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COLOR SEPARATION: 3 Styles to Help Tackle Photo-Realistic Artwork

When it comes time to separate that photo-realistic job for your customer, it helps to understand the different styles of color separation available and which will be best suited for the job. All 3 styles can be done in Adobe Photoshop without any 3rd party applications or plug-ins. Whether the artwork is vector or raster based; 1 or 13 colors. This post will help point you in the right direction in order to tackle that separation!

In order to choose the style of separation that will work best for your image, we first want to find the origin of the artwork or where it was created. I normally keep the artwork in its native environment so if the artwork was created in Illustrator I would keep it there to keep small details nice and crisp – but there will always be exceptions to this rule. If the file is too complex and is starting to take up too much memory or if it’s just built weird with a lot going on, it’s normally best to export as a .psd and handle the separation in Photoshop.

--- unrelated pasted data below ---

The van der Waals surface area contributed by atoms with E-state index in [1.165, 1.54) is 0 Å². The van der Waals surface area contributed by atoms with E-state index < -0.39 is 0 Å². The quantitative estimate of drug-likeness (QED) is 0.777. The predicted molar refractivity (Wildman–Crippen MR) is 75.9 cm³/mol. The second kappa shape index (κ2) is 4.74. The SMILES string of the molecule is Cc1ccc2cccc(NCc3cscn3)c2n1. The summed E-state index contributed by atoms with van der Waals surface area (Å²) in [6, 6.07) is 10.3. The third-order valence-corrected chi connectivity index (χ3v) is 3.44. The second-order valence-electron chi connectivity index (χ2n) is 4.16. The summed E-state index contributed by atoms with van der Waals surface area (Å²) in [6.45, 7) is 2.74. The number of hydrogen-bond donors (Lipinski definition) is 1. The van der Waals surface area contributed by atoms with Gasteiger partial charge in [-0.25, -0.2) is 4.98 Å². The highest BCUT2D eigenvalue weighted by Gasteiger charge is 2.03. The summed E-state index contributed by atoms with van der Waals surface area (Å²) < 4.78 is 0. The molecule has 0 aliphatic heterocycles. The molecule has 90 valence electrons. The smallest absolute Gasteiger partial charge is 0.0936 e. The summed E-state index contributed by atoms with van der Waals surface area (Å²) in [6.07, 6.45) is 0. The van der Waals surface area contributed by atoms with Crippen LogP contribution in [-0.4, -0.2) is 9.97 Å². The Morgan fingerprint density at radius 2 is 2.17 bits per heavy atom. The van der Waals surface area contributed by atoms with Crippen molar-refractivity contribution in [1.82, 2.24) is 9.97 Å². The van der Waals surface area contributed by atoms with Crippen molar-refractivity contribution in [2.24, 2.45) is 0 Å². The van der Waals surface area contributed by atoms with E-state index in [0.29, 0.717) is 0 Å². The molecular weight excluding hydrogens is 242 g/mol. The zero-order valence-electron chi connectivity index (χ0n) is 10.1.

First style up is Four Color Process. This process is the go-to style of separation for newer shops to tackle photo-realistic images and is great if you have never separated before since it doesn’t require doing much as far as “separation” goes. That said, it can be tricky and unpredictable to newcomers once you hit the press. Four Color Process uses CYAN, MAGENTA, YELLOW and BLACK to create your image and requires specific translucent process inks. Using halftones, the screens are printed wet on wet, and the mixing of the four colors will create all of the colors found in your image. Things to watch out for while you are using Four Color Process would be over-saturation, color-shift, and moire. It’s a powerful style of separation when it comes down to printing on white and lighter garments, but when the garment you are printing on starts to get on the darker side, this process will start to fade. You can create an under-base, but the image will ultimately start to shift colors to a darker tone. I have seen beautiful four color prints on white and lighter garments but ff you decide to use this style for darker color garments you should consult your customer concerning the color shift and variation of color in the print. Click here to read more on Four Color Process.